I share this perspective of the beautiful Pacific coastland because that is what life here in France has put me in mind of. Most of the time this land is beautiful, the people are gracious and welcoming, and exploring is a fun adventure. But occasionally, the tide of unfamiliar things and experiences pile up, like mounting waves, and before I know it, I am knocked off my feet. This morning was the high tide of one that had been building since the day before. It was my son’s actual 13th birthday, and a boxed cake mix nearly did me in.

I know how to do laundry. Washers and dryers are familiar. But here they are different. First of all, they vent out front. That would be *into your house.* I open the back door and window to encourage the heat to leave. Of course, when your third dryer load just won’t come dry, you troubleshoot. Door lint filter clean? Check. Other lint filter clean? Check.  Water condenser thingie empty? What? What water condenser thingie?

Our dryer, with indecipherable French instructions and manual (thankful for translate.google), with the water-thingie extended. You pull this out and dump the water, which I discovered this morning when last night’s clothes still were a tad damp.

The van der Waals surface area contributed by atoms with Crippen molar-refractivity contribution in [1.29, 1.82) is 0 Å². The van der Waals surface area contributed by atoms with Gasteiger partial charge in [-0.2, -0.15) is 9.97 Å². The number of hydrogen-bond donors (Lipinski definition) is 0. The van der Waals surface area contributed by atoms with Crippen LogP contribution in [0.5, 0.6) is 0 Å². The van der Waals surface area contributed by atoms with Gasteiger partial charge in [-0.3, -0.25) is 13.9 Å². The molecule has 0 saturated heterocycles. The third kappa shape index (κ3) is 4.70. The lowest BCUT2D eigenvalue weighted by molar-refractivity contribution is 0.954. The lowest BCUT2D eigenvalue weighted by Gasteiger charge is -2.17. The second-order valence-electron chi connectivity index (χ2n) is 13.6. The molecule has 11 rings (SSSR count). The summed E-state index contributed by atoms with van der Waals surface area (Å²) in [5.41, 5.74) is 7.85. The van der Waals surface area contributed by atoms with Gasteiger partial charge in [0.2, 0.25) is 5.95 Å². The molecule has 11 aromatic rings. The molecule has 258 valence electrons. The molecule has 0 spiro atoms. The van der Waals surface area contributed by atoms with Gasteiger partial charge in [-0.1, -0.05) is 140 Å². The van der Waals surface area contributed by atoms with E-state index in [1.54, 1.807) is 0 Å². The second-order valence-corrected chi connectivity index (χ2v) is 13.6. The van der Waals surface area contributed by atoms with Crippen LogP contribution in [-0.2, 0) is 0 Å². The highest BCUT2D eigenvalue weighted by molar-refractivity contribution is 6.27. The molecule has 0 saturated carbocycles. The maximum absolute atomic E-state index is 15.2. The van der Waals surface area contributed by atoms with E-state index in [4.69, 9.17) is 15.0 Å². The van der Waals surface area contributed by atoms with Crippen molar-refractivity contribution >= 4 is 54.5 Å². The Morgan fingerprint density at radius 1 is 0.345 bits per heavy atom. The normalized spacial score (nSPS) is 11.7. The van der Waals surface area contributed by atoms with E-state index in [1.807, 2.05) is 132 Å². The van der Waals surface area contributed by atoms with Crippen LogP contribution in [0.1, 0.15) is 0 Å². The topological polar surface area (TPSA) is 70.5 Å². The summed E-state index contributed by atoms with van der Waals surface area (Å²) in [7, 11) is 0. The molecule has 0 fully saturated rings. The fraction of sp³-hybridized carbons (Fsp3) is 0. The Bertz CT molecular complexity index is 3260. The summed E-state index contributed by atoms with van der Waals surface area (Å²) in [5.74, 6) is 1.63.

The stove-top had an English section in the manual. Thankfully! Because it is induction. I had barely even heard of a stovetop that cooks using magnets, and NONE of the pots or pans we brought has the correct metal core to work. We were able to find a converter to place under the pan.

Note the space-age touch controls. At first, I thought they were indicator lights only, and surely the controls themselves were elsewhere.

Well, in the mornings, I need my coffee for clear thinking, so I started up the new Senseo coffee maker. We went with the Senseo led by the coffee aisle at the grocery store. There was a narrow section of just your regular coffee, then there was a wiiiide section filled with a variety of Senseo coffee filter pacs, for not much more. Then there was another even more narrow coffee section with alternative maker cups, like K-cups, which were kind of expensive. Looking that over, I decided to get a Senseo machine.

See any problem with my American-sized coffee mug? Most of the mugs in my beloved collection are two-handed sized. It makes for a psychologically warm hug from your aromatic cup cradled in two hands.